During the beginning of the pandemic, local agencies saw a significant decline in child abuse reports, but the trend was deceiving. Experts knew that while reports were low, cases were increasingly happening behind closed doors. The reality was that children were isolated from individuals who are generally the first line of defense for reporting abuse, like teachers, sports coaches, and personnel of afterschool programs.
Over the last year as students have returned to classrooms and extracurricular activities, Child Protection Center has increased its efforts in training children and educators on the signs and symptoms of child abuse. The Personal Safety and Community Awareness (PSCA) program is designed to create a safety net surrounding children, where caregivers, educators, faith leaders, and other organization employees receive free training on identifying and reporting signs of abuse.
“Although the PSCA program was greatly impacted with the shutdown of schools, we transitioned very quickly to a digital format,” says Doug Staley, Executive Director of Child Protection Center. “After returning to in-person sessions, we ramped up our efforts to properly equip first responders with the tools needed to identify what’s happening to children at home.”
With only 2.5 months of in-person workshops conducted in 2020, PSCA was able to reach 55,315 people in Sarasota County and beyond with a complete digital adaptation of the program.
The efforts have been fueled by support from Charles & Margery Barancik Foundation, which granted the organization $300,000 to bolster its efforts in responding to child abuse. The PSCA program also includes developmentally appropriate personal safety workshops for children that cover topics including sexual abuse prevention, anti-bullying, internet safety, abduction prevention, and self-esteem and empathy training.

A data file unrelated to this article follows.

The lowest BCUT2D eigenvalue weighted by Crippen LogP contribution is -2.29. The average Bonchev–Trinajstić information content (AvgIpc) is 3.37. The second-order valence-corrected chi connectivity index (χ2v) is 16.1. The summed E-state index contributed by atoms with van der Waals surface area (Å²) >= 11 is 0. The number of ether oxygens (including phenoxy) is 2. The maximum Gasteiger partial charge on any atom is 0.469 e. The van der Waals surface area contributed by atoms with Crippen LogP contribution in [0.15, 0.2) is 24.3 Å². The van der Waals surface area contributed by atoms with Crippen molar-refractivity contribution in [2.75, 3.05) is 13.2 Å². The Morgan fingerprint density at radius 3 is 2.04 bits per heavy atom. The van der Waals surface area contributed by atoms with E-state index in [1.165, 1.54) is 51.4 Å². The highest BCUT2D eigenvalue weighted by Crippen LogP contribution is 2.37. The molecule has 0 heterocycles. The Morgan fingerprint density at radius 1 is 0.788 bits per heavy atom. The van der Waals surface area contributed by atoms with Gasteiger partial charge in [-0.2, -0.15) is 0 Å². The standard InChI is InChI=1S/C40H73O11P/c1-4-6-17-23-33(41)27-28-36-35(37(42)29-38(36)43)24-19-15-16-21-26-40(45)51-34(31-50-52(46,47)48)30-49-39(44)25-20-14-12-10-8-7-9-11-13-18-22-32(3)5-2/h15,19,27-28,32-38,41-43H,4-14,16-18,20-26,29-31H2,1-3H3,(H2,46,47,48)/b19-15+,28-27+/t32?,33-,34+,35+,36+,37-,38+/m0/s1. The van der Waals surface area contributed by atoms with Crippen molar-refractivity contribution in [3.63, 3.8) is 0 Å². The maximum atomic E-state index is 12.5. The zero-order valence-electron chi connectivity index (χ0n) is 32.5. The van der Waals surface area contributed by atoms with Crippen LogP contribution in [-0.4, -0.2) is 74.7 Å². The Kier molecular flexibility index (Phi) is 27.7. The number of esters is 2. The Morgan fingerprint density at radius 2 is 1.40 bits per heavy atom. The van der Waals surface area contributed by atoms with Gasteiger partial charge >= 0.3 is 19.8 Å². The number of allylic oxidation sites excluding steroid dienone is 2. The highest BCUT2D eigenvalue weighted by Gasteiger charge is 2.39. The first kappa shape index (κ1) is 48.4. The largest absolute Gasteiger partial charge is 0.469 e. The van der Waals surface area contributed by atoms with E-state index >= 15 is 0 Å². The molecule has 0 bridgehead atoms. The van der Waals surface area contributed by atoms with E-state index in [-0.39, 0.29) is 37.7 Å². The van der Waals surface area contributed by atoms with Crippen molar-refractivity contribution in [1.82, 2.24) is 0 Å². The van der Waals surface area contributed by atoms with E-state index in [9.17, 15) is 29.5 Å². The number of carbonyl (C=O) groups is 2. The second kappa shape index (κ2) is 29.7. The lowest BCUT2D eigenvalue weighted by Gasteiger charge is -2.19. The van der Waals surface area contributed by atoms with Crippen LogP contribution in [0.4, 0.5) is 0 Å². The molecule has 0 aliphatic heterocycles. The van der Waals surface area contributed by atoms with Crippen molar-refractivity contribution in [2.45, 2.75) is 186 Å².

“There isn’t a single soul who wasn’t affected by the pandemic, but our children are the ones who have been most vulnerable,” says Teri A Hansen, President|CEO of Barancik Foundation. “It’s going to take collective effort for us to weave our social safety nets tighter to protect and treat those who experienced the unimaginable.”
CPC reports that child sexual abuse was up over 23% during the pandemic compared to pre-pandemic numbers—over 3,800 child abuse reports were referred to the agency last year. Increased stressors at home, spending more time than ever online and isolating at home, have all increased the potential for child abuse to occur. A rise in referrals for treatment has also caused the organization to initiate waiting lists.
“I have never seen the issue rise like this in my entire career,” says Staley. “If we want to keep pace, we are dependent on and grateful for community support like Barancik Foundation’s and that of our donors.”